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2 Bruised Dividend Stocks to Buy While They’re Cheap

Downturns are a great time to load up on high-quality dividend stocks. Falling share prices pump up dividend yields, and that means you’ll get more bang for your buck in the long run, assuming that the stocks you buy eventually return to growth. 
Not all companies will live up to that assumption, though, which is why it’s crucial to understand why their shares are damaged in the first place. Let’s take a look at a pair of stocks that have enough vitality to recover from their recent mishaps. 
Image source: Getty Images.

1. Viatris
Viatris (NASDAQ: VTRS) manufactures a smorgasbord of common generic drugs and it also produces reputable brands like EpiPens, Viagra, and Lipitor. Overall through the numerous products, the company generated trailing-12-month revenue in excess of $17.6 billion. The company is thinly profitable, but its shares have fallen by more than 20% in the last year. Market turbulence aside, weak revenue growth is doubtlessly part of the reason for the damage; its net sales in Q1 were 1% less than a year ago as a result of worse-than-expected uptake of its generic drugs.
Nonetheless, over the next couple of years, Viatris plans to launch as many as seven new generic medicines, including a few with high sales potential, like the attention deficit hyperactivity disorder (ADHD) drug Vyvanse. It’s also on track to realize over $1 billion in cost synergies left over from its recent separation from Pfizer before the end of 2023. So, when management says that the company’s free cash flow (FCF) will be enough to support hiking its dividend, there’s more than one driver in place to suggest they’re right. 
Speaking of which, its forward dividend yield is currently above 3.9%, which is quite high. And its most recent dividend hike was for more than 9%, which is on the rapid side. Though there’s no guarantee that Viatris will ever beat the market with such growth — and because generic drugs aren’t likely to have an explosion of demand anytime soon (it’s safer to bet they won’t) — it’s still an appealing stock to own for investors seeking dividend income at a relative bargain to prices last year.
2. AFC Gamma
Advanced Flower Capital Gamma, or AFC Gamma (NASDAQ: AFCG) as it prefers to be known, is a company that issues collateralized loans to marijuana businesses that need funding. With $483 million in loans outstanding and an estimated 18% yield on its existing roster of liabilities, it’ll be realizing millions in interest revenue for years even if it stops issuing new loans today, which it won’t. And if its debtors fail to pay up, the company can seize the real estate held as collateral, so shareholders won’t be on the hook for the cost of the default.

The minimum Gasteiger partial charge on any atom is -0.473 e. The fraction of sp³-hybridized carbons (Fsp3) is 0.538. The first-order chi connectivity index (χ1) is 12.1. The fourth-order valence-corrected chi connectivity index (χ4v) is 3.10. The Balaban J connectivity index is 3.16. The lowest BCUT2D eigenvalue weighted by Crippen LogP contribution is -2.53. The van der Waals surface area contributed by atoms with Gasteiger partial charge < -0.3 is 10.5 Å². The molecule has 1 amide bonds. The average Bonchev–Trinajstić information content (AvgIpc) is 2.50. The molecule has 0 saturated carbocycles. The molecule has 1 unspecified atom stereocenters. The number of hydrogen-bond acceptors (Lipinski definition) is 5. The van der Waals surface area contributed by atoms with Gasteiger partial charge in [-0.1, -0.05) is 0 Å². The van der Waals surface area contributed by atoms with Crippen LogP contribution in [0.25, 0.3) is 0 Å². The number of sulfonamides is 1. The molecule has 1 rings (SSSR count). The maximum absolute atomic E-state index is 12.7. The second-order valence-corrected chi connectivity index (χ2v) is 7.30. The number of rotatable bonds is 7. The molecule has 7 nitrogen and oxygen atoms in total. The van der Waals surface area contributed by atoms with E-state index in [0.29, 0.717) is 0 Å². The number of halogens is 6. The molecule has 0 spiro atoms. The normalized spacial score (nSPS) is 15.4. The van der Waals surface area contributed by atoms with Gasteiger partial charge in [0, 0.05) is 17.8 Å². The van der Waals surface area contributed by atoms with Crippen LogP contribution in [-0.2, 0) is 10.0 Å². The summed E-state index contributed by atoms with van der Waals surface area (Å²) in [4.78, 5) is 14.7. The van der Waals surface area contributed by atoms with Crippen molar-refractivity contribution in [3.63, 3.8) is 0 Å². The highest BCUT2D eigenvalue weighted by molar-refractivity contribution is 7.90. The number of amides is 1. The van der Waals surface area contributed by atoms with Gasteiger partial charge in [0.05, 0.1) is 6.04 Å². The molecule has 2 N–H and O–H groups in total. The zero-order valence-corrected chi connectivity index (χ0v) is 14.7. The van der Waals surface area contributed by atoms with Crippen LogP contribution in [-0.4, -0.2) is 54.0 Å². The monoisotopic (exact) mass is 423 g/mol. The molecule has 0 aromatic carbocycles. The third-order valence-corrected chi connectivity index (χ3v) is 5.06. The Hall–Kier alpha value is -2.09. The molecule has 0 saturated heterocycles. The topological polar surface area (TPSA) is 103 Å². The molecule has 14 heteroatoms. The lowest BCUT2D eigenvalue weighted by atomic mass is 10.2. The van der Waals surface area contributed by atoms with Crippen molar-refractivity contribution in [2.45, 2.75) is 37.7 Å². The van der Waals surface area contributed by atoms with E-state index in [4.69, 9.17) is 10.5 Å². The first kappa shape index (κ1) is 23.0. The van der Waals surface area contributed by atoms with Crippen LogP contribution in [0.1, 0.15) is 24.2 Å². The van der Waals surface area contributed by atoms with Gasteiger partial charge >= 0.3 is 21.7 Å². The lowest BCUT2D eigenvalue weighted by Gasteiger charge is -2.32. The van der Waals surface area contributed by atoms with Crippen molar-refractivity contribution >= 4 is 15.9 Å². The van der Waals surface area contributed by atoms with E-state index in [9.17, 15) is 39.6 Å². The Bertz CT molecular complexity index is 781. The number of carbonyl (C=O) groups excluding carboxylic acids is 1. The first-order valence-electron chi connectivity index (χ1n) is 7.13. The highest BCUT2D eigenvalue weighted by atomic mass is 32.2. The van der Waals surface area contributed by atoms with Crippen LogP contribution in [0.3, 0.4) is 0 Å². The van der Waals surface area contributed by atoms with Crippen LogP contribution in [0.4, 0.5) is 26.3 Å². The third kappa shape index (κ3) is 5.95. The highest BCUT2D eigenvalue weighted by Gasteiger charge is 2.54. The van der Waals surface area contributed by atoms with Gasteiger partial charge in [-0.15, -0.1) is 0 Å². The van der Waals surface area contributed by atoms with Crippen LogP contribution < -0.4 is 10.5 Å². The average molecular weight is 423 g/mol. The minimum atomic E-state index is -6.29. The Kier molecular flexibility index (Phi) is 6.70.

Unlike Viatris, AFC Gamma hasn’t experienced any setbacks with its revenue growth recently, and its trailing-12-month sales rose by more than 33.9% to reach just over $51 million in the first quarter. The stock’s decline of around 25% over the last year is likely caused by a general negative sentiment surrounding cannabis stocks rather than any specific problem with the company’s future prospects. At the moment, its forward dividend yield of more than 12.2% is positively stratospheric, and its rise of more than 44.7% in the last 12 months is equally impressive. 
What’s more, this stock is priced at a bargain when considering its price-to-book (PB) ratio of approximately 1. Such a low PB multiple means that investors aren’t paying anything extra for their cut of the company’s value. But don’t expect AFC Gamma’s shares to be priced attractively forever. As the market for cannabis grows over the coming years, unless U.S. federal cannabis legalization occurs, there will be a growing number of businesses seeking its services.
And as long as it can keep getting interest payments and raising new capital itself via debt or stock issuance, it’ll keep having the fuel it needs to lend out cash and ensure future returns. 
Alex Carchidi has no position in any of the stocks mentioned. The Motley Fool recommends Viatris Inc. The Motley Fool has a disclosure policy. –